Betty Friedan, who died this weekend aged 85, was widely considered to be the founder of modern feminism. Was she really as pivotal as she thought she was, asks Germaine Greer
Friedan’s The Feminine Mystique spoke to American women loud and clear. Photo: Getty
Betty Friedan “changed the course of human history almost single-handedly”. Her ex-husband, Carl Friedan, believes this; Betty believed it too. This belief was the key to a good deal of Betty’s behaviour; she would become breathless with outrage if she didn’t get the deference she thought she deserved. Though her behaviour was often tiresome, I figured that she had a point. Women don’t get the respect they deserve unless they are wielding male-shaped power; if they represent women they will be called “love” and expected to clear up after themselves. Betty wanted to change that for ever. She wanted women to be a force to be reckoned with, and yet she let Carl Friedan have all the income from The Feminine Mystique. Or so she told me, sotto voce, in 1971. Something to do with community property, I guess. She was not yet divorced from him then.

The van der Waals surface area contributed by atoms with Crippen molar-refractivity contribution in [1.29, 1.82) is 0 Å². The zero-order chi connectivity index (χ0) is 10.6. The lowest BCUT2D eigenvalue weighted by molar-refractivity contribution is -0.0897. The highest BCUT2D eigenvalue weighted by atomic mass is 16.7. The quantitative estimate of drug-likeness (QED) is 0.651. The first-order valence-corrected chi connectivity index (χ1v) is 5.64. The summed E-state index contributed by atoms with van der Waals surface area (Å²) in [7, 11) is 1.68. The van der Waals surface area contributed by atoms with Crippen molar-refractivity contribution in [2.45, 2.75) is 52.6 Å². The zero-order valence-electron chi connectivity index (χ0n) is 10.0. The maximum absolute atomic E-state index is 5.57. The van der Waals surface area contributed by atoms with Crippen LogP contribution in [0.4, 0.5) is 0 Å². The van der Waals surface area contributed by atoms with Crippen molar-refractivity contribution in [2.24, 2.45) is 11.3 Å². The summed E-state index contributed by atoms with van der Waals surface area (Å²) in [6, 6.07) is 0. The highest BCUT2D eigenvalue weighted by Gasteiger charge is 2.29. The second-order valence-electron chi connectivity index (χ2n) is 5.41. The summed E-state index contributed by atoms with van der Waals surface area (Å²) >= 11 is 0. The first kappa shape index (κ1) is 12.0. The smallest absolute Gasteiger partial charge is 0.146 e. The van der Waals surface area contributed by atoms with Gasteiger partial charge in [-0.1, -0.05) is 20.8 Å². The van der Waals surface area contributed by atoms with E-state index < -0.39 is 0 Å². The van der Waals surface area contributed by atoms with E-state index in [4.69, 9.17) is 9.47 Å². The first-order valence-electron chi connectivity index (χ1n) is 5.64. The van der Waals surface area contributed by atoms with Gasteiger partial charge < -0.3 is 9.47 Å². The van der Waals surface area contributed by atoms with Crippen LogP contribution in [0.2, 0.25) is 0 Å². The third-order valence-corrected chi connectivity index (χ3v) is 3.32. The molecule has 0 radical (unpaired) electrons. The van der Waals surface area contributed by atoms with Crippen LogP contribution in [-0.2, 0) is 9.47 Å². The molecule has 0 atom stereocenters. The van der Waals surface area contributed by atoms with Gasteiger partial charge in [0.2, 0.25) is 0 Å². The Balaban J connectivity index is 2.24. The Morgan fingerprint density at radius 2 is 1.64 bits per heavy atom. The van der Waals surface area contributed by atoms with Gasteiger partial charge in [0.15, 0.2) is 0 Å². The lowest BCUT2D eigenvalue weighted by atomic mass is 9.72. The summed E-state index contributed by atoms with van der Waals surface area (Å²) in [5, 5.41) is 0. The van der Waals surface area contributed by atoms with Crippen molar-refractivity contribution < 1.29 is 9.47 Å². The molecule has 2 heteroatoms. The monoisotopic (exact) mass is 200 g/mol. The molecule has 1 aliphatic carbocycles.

In its time, The Feminine Mystique was a book that spoke to American women loud and clear. It was based on a questionnaire Betty sent out to the women who were at college with her in the 1950s, all “happily” married and bringing up kids in the suburbs. Betty, who was in the same boat, was feeling restless and dissatisfied. To her immense relief and considerable surprise, she found that just about all the women in the same situation who replied to her questionnaire were feeling the same. Betty was not one to realise that she was being lifted on an existing wave; she thought she was the wave, that she had actually created the Zeitgeist that was ready and hungry for her book. And so, as you see, did her husband, and, though he claims that her descriptions of their married life in her last book My Life So Far are wildly skewed, he still does.